'Morning drawing' evolved out of wake-up activities that were used to try and break through that feeling of tiredness and inertia that bodies of students tend to have first thing in the day. Initially all sorts of activities were used to sharpen senses and open minds to the fact that we were engaged in some sort of collective research into what it was to be a creative thinker. We had organised hymn singing, focusing on breathing and the sound of collective voices (always led by Patrick), games of catch, (the idea being to encourage the instinctive gesture, you can't think about catching a ball, you just know where it will be), humming exercises, whereby different groups would develop harmonies in response to a first hummed sound (focus was on our instinctive ability to build harmonic structure), physical exercise, jumping up and down as in some left over National Service activity, (to get the body attuned to a day's work), games like musical chairs but played with easels (we never had enough of these, so getting one usually meant arriving early), making paper aeroplanes out of any drawings left over from previous days (another way of thinking about the space of the room and the fact that paper was not just something to draw on) etc etc.
At some point, i can't remember when it was decided, we began to formalise these beginning of the day activities, and to use them to focus on aspects of drawing. Sessions would be short and sharp, each activity designed to make a particular point as to how drawing could be used as a tool for invention. Each member of staff had to come up with ideas and a different person would lead off each morning.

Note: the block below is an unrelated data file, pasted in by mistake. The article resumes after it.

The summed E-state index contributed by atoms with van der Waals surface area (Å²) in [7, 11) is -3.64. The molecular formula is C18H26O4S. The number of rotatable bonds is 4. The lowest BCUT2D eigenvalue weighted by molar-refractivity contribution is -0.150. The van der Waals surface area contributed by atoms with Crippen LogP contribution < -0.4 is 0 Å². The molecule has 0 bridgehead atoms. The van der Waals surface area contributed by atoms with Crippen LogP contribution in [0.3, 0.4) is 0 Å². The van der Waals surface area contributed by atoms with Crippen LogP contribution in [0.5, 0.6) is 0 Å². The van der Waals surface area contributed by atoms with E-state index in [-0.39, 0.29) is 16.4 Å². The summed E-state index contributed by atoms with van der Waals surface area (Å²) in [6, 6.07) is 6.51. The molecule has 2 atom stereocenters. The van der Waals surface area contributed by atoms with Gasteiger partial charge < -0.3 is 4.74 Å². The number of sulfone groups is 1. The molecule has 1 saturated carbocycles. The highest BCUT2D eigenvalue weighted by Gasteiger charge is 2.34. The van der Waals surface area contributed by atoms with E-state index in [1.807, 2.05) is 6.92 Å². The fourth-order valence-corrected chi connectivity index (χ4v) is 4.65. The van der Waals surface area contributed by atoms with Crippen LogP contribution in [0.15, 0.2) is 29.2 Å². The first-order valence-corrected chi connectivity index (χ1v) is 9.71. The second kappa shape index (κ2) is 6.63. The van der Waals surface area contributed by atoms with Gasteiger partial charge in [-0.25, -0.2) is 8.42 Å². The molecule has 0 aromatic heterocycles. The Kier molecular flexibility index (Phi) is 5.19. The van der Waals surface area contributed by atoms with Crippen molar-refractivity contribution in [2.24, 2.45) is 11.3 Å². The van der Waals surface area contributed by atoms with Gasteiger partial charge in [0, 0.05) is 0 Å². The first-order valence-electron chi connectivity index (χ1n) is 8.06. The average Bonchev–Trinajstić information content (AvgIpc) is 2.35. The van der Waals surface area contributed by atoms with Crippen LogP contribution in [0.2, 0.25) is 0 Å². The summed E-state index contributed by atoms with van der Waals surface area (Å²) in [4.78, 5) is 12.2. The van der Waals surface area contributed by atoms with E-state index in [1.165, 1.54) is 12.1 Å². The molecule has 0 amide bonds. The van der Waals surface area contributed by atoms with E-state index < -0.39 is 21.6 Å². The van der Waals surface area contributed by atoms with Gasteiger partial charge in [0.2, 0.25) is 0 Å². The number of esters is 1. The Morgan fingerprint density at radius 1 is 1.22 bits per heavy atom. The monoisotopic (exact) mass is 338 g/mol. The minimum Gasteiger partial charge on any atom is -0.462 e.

Here are a few I remember:
'Draw the angle of perceived pain'. That was it, no elaboration was given, students had to set out to draw it. They were to check each one they had drawn against others, change the quality of each angle as it was drawn, eliminate some and sharpen others until all that was left was one angle, the "Angle of perceived pain". Pages dense with rubbings out, removals etc. would finally have within them this angle, sometimes heavily drawn in charcoal, using a wooden ruler, sometimes faintly drawn by hand in pencil, sometimes one side of the angle would be sharp and black, the other side soft and grey. Lines would bend, be perfectly straight, be annotated by numbers as students attempted to think through whether or not this was at 33.7 degrees or 33.9, crossed out annotations as to what failed angles represented etc etc. The key text was Kandinsky's concerning the Spiritual in Art. In particular Kandinsky's assertion that the subjective effect produced by a line depended on its orientation was critical: "a horizontal line corresponds with the ground on which man rests and moves; it possesses a dark and cold affective tonality similar to black or blue. A vertical line corresponds with height, and offers no support; it possesses a luminous, warm tonality close to white and yellow. A diagonal possesses a more-or-less warm (or cold) tonality, according to its inclination toward the horizontal or the vertical". Students would be told to read this, the important issue being that they had now experienced drawing in a way that would allow them entry into Kandinsky's writings and not the other way round, as this could lead them into simply illustrating Kandinsky's ideas.